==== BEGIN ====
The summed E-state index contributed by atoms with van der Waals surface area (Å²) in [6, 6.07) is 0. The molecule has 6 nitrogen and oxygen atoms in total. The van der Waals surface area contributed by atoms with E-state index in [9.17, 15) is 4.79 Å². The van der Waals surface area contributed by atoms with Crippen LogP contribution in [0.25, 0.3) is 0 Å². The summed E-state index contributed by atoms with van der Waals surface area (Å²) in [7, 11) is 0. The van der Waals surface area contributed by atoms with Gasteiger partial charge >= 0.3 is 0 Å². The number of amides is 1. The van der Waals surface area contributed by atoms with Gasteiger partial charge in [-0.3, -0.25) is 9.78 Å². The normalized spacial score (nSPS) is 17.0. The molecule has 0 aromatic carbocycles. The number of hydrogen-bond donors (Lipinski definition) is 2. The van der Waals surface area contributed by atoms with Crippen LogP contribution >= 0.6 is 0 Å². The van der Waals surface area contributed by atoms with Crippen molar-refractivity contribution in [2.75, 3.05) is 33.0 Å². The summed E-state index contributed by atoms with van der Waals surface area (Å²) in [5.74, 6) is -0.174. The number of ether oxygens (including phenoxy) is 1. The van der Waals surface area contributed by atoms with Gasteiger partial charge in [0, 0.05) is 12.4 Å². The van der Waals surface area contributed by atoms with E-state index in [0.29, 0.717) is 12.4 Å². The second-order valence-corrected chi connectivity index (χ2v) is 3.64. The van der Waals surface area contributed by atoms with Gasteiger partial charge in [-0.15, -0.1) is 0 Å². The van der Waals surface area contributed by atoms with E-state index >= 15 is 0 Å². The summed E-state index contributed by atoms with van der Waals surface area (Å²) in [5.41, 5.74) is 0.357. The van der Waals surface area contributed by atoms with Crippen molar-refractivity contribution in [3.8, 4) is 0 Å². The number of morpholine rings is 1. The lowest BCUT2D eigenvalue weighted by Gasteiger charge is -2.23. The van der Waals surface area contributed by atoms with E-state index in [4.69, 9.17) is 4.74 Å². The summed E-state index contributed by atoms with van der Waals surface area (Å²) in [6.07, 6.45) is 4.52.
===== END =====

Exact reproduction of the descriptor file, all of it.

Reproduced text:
The summed E-state index contributed by atoms with van der Waals surface area (Å²) in [6, 6.07) is 0. The molecule has 6 nitrogen and oxygen atoms in total. The van der Waals surface area contributed by atoms with E-state index in [9.17, 15) is 4.79 Å². The van der Waals surface area contributed by atoms with Crippen LogP contribution in [0.25, 0.3) is 0 Å². The summed E-state index contributed by atoms with van der Waals surface area (Å²) in [7, 11) is 0. The van der Waals surface area contributed by atoms with Gasteiger partial charge >= 0.3 is 0 Å². The number of amides is 1. The van der Waals surface area contributed by atoms with Gasteiger partial charge in [-0.3, -0.25) is 9.78 Å². The normalized spacial score (nSPS) is 17.0. The molecule has 0 aromatic carbocycles. The number of hydrogen-bond donors (Lipinski definition) is 2. The van der Waals surface area contributed by atoms with Crippen LogP contribution >= 0.6 is 0 Å². The van der Waals surface area contributed by atoms with Crippen molar-refractivity contribution in [2.75, 3.05) is 33.0 Å². The summed E-state index contributed by atoms with van der Waals surface area (Å²) in [5.74, 6) is -0.174. The number of ether oxygens (including phenoxy) is 1. The van der Waals surface area contributed by atoms with Gasteiger partial charge in [0, 0.05) is 12.4 Å². The van der Waals surface area contributed by atoms with E-state index in [0.29, 0.717) is 12.4 Å². The second-order valence-corrected chi connectivity index (χ2v) is 3.64. The van der Waals surface area contributed by atoms with Gasteiger partial charge in [-0.15, -0.1) is 0 Å². The van der Waals surface area contributed by atoms with E-state index >= 15 is 0 Å². The summed E-state index contributed by atoms with van der Waals surface area (Å²) in [5.41, 5.74) is 0.357. The van der Waals surface area contributed by atoms with Crippen molar-refractivity contribution in [3.8, 4) is 0 Å². The number of morpholine rings is 1. The lowest BCUT2D eigenvalue weighted by Gasteiger charge is -2.23. The van der Waals surface area contributed by atoms with E-state index in [4.69, 9.17) is 4.74 Å². The summed E-state index contributed by atoms with van der Waals surface area (Å²) in [6.07, 6.45) is 4.52.